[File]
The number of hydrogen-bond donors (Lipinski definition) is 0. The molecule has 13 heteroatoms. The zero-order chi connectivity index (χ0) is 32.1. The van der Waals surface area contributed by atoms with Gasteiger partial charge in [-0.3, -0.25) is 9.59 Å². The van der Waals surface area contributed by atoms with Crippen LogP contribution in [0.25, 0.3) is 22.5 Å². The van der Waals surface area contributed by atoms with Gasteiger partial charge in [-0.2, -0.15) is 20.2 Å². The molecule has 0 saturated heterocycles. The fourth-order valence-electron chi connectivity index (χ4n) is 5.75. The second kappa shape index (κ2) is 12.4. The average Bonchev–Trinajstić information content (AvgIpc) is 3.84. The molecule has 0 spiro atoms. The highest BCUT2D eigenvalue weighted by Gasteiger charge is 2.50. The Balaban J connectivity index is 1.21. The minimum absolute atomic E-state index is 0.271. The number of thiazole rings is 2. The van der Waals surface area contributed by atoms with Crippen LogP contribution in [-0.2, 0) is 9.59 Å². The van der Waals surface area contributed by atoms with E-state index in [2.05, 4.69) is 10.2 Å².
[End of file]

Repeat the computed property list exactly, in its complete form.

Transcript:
The number of hydrogen-bond donors (Lipinski definition) is 0. The molecule has 13 heteroatoms. The zero-order chi connectivity index (χ0) is 32.1. The van der Waals surface area contributed by atoms with Gasteiger partial charge in [-0.3, -0.25) is 9.59 Å². The van der Waals surface area contributed by atoms with Crippen LogP contribution in [0.25, 0.3) is 22.5 Å². The van der Waals surface area contributed by atoms with Gasteiger partial charge in [-0.2, -0.15) is 20.2 Å². The molecule has 0 saturated heterocycles. The fourth-order valence-electron chi connectivity index (χ4n) is 5.75. The second kappa shape index (κ2) is 12.4. The average Bonchev–Trinajstić information content (AvgIpc) is 3.84. The molecule has 0 spiro atoms. The highest BCUT2D eigenvalue weighted by Gasteiger charge is 2.50. The Balaban J connectivity index is 1.21. The minimum absolute atomic E-state index is 0.271. The number of thiazole rings is 2. The van der Waals surface area contributed by atoms with Crippen LogP contribution in [-0.2, 0) is 9.59 Å². The van der Waals surface area contributed by atoms with E-state index in [2.05, 4.69) is 10.2 Å².